4 Strategies We Learned Using Facebook's Timeline

4 Strategies We Learned Using Facebook's Timeline
May 1, 2012

When Facebook made the jump to Timeline and rendered our previous landing page unusable, needless to say, we were somewhat perturbed. After all, we were proud of our work and it was functioning really nicely for us in converting viewers to fans from the moment they touched it. But, change is the nature of all things social, so we bucked up and learned a thing or two about the new landscape that is Facebook Timeline.

Here are four insights we’ve gained since we made the switch:  

More than one Cover Photo?

Facebook was pretty strict with the new guidelines; not only did we need to toss up a cover photo, but we weren’t allowed to do all the saucy stuff we expected we’d be able to. (No referencing the “Like” or “Share” buttons, providing price or purchase info, contact info, or calls to action.) But this move really forces you to focus on the essence of your brand instead of a quick promotion (good strategy for social engagement). In fact, there have been countless list posts featuring some of the coolest cover photos.

At the moment, our cover photo is simple, consistent, and blends nicely with our profile picture:

People get here and immediately know that they’ve found the right Brainshark. But, we’ve had other, less simple and consistent photos in the past…and, honestly, we plan to have more:

Like the featured video on your YouTube page, cover photos can use a refresh every now and then. We saw that we could use that prime real estate to continuously keep visitors engaged and wanting more. Some savvy brands have even let their visitors play a role in choosing their cover. Any takers?

Using Apps to Your Advantage

The top real estate of your page also features a link to your photos, as well as three apps of your choosing. You can have more apps, but only those four will appear to a visitor at first, so it’s on you to make them count. We used our former landing page as a large call to action vehicle, so we decided to continue the tradition with our app featuring our SlideShark product. This kept us from violating the cover photo guidelines while still delivering a similar impact as our previous design.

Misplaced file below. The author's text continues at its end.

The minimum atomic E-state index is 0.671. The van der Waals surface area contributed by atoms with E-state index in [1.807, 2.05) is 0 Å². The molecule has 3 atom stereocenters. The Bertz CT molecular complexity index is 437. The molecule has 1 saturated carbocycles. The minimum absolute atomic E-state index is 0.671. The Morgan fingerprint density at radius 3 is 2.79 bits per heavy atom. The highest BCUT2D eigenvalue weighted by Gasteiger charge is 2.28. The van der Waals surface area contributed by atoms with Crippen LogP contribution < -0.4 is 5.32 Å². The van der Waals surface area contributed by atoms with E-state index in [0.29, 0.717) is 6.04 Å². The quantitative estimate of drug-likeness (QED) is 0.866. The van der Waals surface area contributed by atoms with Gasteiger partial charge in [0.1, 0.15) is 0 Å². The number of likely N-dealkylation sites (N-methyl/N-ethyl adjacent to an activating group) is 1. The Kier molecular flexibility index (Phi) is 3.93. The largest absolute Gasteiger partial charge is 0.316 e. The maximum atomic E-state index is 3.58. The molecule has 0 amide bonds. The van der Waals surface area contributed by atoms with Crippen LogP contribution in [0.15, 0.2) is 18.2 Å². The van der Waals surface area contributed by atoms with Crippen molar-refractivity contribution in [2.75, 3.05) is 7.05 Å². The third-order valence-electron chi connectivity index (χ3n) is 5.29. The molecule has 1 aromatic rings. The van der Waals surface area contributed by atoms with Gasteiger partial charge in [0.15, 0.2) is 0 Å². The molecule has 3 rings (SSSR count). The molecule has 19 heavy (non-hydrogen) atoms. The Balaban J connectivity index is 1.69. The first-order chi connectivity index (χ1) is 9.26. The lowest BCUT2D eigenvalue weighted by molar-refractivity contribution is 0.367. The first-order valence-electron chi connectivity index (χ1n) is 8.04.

We’re able to incorporate a lot of elements here. We push viewers to “like” the page, while using our own product to deliver an overview of another one of our products (we obviously got lucky here with being in online video). When we link from SlideShark properties to Facebook – we link to this app instead of the main page. The point is that apps provide a lot of the same opportunity that landing pages once did. Check out services like SnapApp and Shoutlet (for a more enterprise offering) which can help you build yours.

Milestones Don’t Have to be One and Done

Before Timeline launched for brands, many helpful guidelines hit the waves to help marketers prepare. Almost all of them heavily advocated using the grace period to set-up your company’s milestones before turning the page live. We held off. We weren’t really sure what we wanted to highlight as milestones besides our founding and some of our more interesting product launches – so we let our fans tell us. We started posting smaller milestones, and based on our fan engagement, we knew what kinds of company moments our community cared about.

Instead of getting them all up beforehand to display for fans with the new Timeline design, we let our fans be a part of putting them up. It was sort of like decorating the Christmas tree with the whole Brainshark Facebook family.

As you update your Timeline with future milestones, try to think of some in the past that you haven’t put up yet and see if you can take your community back in time with you, milestone by milestone.

Use the New Landscape to Cross-Pollinate

There’s been a huge shift across social, and the internet in general, to become more visual. Timeline puts a particularly strong emphasis on media, especially photos. So does Pinterest (cough cough)…as well as Google +, which gives video the upper hand too. I’m not suggesting to blindly post your content across all of these channels, but with the alignment we’re seeing, there’s definitely some room for repurposing.

You should be consciously thinking of how to connect your social properties in an effort to keep visitors inside your web for as long as possible. Unfortunately, you can’t Pin from Facebook but you can do vice versa. You can also use apps (see insight #2) to drive people to your other properties and use a pool of visually engaging content to fuel all or most of them.

Pictures, photos, and videos are becoming increasingly important on all fronts, so we found that building a common pool of content makes life easier and allows us to provide our followers with good content more frequently.

I wish I could end this post off with “that’s all folks” but the fact of the matter is that there are still MANY Timeline strategies out there that we haven’t covered here. What are yours? Have you seen anything cool that we didn’t point out here?